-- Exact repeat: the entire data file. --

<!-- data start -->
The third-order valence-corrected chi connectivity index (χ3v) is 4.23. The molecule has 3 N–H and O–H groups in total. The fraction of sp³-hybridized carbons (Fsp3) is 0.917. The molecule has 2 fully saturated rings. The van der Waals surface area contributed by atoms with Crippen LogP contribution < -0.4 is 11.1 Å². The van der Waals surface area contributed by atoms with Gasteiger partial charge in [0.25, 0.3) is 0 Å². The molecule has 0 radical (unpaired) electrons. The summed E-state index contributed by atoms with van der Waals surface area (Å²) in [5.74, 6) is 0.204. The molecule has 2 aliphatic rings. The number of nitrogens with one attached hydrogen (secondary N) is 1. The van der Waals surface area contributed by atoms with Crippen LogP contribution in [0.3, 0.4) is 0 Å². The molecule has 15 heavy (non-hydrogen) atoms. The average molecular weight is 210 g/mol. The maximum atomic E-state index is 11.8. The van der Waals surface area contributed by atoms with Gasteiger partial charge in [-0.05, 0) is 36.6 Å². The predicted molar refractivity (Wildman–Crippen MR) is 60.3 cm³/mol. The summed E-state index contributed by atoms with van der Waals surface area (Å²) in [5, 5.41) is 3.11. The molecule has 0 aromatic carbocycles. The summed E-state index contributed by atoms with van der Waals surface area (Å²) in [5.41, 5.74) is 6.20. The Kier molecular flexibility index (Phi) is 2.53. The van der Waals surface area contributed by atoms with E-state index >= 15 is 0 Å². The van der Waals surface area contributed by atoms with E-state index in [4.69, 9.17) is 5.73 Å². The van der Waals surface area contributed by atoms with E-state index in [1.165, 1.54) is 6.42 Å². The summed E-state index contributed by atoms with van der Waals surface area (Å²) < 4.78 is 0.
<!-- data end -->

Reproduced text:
The third-order valence-corrected chi connectivity index (χ3v) is 4.23. The molecule has 3 N–H and O–H groups in total. The fraction of sp³-hybridized carbons (Fsp3) is 0.917. The molecule has 2 fully saturated rings. The van der Waals surface area contributed by atoms with Crippen LogP contribution < -0.4 is 11.1 Å². The van der Waals surface area contributed by atoms with Gasteiger partial charge in [0.25, 0.3) is 0 Å². The molecule has 0 radical (unpaired) electrons. The summed E-state index contributed by atoms with van der Waals surface area (Å²) in [5.74, 6) is 0.204. The molecule has 2 aliphatic rings. The number of nitrogens with one attached hydrogen (secondary N) is 1. The van der Waals surface area contributed by atoms with Crippen LogP contribution in [0.3, 0.4) is 0 Å². The molecule has 15 heavy (non-hydrogen) atoms. The average molecular weight is 210 g/mol. The maximum atomic E-state index is 11.8. The van der Waals surface area contributed by atoms with Gasteiger partial charge in [-0.05, 0) is 36.6 Å². The predicted molar refractivity (Wildman–Crippen MR) is 60.3 cm³/mol. The summed E-state index contributed by atoms with van der Waals surface area (Å²) in [5, 5.41) is 3.11. The molecule has 0 aromatic carbocycles. The summed E-state index contributed by atoms with van der Waals surface area (Å²) in [5.41, 5.74) is 6.20. The Kier molecular flexibility index (Phi) is 2.53. The van der Waals surface area contributed by atoms with E-state index >= 15 is 0 Å². The van der Waals surface area contributed by atoms with E-state index in [4.69, 9.17) is 5.73 Å². The van der Waals surface area contributed by atoms with E-state index in [1.165, 1.54) is 6.42 Å². The summed E-state index contributed by atoms with van der Waals surface area (Å²) < 4.78 is 0.